It’s a chilly, overcast day, no more than 12˚ C. It’s no surprise that I see no flying insects; I am sure the cold weather grounds them. The pond has a solitary pond skater on the surface, but has lots of tadpoles in the clear water which is full to the brim due to all the recent rain. The first spawn has mostly gone, all the tadpoles out, though there are some eggs that haven’t fertilized and so won’t develop. Today, we found some spawn on the ground outside the pond, and scooped it up and put in the pond. Was this from an exhausted female that couldn’t climb up to the pond, and have the eggs been fertilized? If it hasn’t then it will serve as food for pond fauna. There are many mobile tadpoles, able to feed on algae, as well as static ones that will take a few days to develop mouthparts, and many embryos still locked in the spawn. The tadpoles are number one in popularity with children visitors today. I am sure our new hut, when the buddleia is at full height will match them. The buddleia is certainly vigorous, with lotsof soft twigs and foliage sprouting. You can feel the life in it bounding, even on a chilly day.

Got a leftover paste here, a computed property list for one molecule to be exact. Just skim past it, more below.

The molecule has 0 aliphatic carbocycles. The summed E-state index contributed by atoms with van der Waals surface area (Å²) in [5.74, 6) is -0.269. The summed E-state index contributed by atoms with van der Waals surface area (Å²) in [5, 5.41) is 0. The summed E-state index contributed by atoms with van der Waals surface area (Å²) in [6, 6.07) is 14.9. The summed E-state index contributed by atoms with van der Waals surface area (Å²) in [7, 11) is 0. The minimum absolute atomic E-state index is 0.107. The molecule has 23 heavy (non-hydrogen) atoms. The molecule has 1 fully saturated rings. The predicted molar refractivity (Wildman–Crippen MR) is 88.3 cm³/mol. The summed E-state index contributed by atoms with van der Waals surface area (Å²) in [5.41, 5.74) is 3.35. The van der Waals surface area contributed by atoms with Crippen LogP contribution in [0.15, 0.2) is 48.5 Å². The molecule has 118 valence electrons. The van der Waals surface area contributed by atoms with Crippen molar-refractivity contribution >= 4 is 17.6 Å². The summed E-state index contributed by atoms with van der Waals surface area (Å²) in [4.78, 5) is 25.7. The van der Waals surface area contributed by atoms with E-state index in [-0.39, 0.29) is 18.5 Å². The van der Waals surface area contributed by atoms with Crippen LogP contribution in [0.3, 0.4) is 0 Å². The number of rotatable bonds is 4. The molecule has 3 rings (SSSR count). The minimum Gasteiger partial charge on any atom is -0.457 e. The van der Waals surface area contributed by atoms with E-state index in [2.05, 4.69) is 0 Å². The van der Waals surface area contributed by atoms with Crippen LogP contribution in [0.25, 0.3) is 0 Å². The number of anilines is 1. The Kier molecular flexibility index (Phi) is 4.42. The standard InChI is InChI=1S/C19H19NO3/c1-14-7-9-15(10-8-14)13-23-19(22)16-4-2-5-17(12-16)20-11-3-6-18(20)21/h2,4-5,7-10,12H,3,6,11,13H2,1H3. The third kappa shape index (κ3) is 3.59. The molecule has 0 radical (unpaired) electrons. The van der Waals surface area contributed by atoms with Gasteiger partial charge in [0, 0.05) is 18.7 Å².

It’s surprising how long the daffodils have lasted, probably due to the colder weather slowing their cycle. There are lots of forget-me- nots in the raised beds and in the cleared, wild flower patch, seeds are sprouting, but the couch grass, disdaining our efforts to clear it, is returning.
The birch by the shelter has tiny leaves amidst the catkins. Nearby, the spiraea is out with prolific feathery arches of white florets. By the quiet area, between the posts, there’s leafy anchusa with its tiny five-petalled flowers and a few native blue bells. The bird feeders here are not as active as those in the children’s area where I see several sparrows, and great tits feeding. The cherry tree there has swollen flower buds which I expect to see fully open next week.